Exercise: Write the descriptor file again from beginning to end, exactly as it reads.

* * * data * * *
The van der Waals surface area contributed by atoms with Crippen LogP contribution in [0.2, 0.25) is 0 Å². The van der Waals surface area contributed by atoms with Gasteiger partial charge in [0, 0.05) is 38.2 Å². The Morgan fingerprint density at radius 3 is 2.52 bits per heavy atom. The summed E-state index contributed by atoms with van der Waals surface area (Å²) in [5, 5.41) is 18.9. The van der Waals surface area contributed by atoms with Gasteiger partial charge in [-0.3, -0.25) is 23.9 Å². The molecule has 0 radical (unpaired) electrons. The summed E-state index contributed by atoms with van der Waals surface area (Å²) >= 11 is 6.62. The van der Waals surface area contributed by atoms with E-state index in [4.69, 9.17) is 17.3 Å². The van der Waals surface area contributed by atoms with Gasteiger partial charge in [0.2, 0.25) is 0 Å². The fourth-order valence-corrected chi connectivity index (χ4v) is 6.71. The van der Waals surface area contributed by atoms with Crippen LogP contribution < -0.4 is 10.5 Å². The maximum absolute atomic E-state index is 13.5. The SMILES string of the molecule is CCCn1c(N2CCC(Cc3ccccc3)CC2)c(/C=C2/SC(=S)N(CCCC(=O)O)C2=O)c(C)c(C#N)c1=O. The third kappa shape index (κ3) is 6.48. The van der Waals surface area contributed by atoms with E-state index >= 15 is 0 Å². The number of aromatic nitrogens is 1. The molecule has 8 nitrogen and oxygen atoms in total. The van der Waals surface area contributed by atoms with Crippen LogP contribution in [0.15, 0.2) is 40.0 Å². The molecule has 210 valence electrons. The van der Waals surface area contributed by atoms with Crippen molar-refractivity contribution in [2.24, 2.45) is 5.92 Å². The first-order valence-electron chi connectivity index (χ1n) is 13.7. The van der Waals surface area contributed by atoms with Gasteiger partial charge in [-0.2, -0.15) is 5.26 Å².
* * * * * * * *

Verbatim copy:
The van der Waals surface area contributed by atoms with Crippen LogP contribution in [0.2, 0.25) is 0 Å². The van der Waals surface area contributed by atoms with Gasteiger partial charge in [0, 0.05) is 38.2 Å². The Morgan fingerprint density at radius 3 is 2.52 bits per heavy atom. The summed E-state index contributed by atoms with van der Waals surface area (Å²) in [5, 5.41) is 18.9. The van der Waals surface area contributed by atoms with Gasteiger partial charge in [-0.3, -0.25) is 23.9 Å². The molecule has 0 radical (unpaired) electrons. The summed E-state index contributed by atoms with van der Waals surface area (Å²) >= 11 is 6.62. The van der Waals surface area contributed by atoms with E-state index in [4.69, 9.17) is 17.3 Å². The van der Waals surface area contributed by atoms with Gasteiger partial charge in [0.2, 0.25) is 0 Å². The fourth-order valence-corrected chi connectivity index (χ4v) is 6.71. The van der Waals surface area contributed by atoms with Crippen LogP contribution < -0.4 is 10.5 Å². The maximum absolute atomic E-state index is 13.5. The SMILES string of the molecule is CCCn1c(N2CCC(Cc3ccccc3)CC2)c(/C=C2/SC(=S)N(CCCC(=O)O)C2=O)c(C)c(C#N)c1=O. The third kappa shape index (κ3) is 6.48. The van der Waals surface area contributed by atoms with E-state index >= 15 is 0 Å². The number of aromatic nitrogens is 1. The molecule has 8 nitrogen and oxygen atoms in total. The van der Waals surface area contributed by atoms with Crippen LogP contribution in [0.15, 0.2) is 40.0 Å². The molecule has 210 valence electrons. The van der Waals surface area contributed by atoms with Crippen molar-refractivity contribution in [2.24, 2.45) is 5.92 Å². The first-order valence-electron chi connectivity index (χ1n) is 13.7. The van der Waals surface area contributed by atoms with Gasteiger partial charge in [-0.2, -0.15) is 5.26 Å².